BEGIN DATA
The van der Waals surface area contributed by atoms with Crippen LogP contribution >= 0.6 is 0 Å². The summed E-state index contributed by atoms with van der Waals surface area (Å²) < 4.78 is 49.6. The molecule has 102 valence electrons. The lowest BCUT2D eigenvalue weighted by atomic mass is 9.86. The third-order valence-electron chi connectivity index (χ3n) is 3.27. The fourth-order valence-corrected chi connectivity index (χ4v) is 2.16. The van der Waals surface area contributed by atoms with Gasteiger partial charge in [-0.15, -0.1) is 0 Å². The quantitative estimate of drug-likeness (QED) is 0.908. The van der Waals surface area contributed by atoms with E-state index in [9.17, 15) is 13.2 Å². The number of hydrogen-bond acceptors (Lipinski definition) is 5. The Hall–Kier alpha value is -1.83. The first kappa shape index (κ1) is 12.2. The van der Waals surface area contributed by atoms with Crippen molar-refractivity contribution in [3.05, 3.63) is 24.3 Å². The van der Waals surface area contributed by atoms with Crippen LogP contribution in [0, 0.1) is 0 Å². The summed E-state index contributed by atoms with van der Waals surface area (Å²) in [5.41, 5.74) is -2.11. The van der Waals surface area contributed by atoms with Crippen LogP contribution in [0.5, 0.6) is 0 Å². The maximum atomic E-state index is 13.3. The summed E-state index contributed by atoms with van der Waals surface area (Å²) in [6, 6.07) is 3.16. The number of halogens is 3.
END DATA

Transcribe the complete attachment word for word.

The van der Waals surface area contributed by atoms with Crippen LogP contribution >= 0.6 is 0 Å². The summed E-state index contributed by atoms with van der Waals surface area (Å²) < 4.78 is 49.6. The molecule has 102 valence electrons. The lowest BCUT2D eigenvalue weighted by atomic mass is 9.86. The third-order valence-electron chi connectivity index (χ3n) is 3.27. The fourth-order valence-corrected chi connectivity index (χ4v) is 2.16. The van der Waals surface area contributed by atoms with Gasteiger partial charge in [-0.15, -0.1) is 0 Å². The quantitative estimate of drug-likeness (QED) is 0.908. The van der Waals surface area contributed by atoms with E-state index in [9.17, 15) is 13.2 Å². The number of hydrogen-bond acceptors (Lipinski definition) is 5. The Hall–Kier alpha value is -1.83. The first kappa shape index (κ1) is 12.2. The van der Waals surface area contributed by atoms with Crippen molar-refractivity contribution in [3.05, 3.63) is 24.3 Å². The van der Waals surface area contributed by atoms with Crippen LogP contribution in [0, 0.1) is 0 Å². The summed E-state index contributed by atoms with van der Waals surface area (Å²) in [5.41, 5.74) is -2.11. The van der Waals surface area contributed by atoms with Crippen LogP contribution in [0.5, 0.6) is 0 Å². The maximum atomic E-state index is 13.3. The summed E-state index contributed by atoms with van der Waals surface area (Å²) in [6, 6.07) is 3.16. The number of halogens is 3.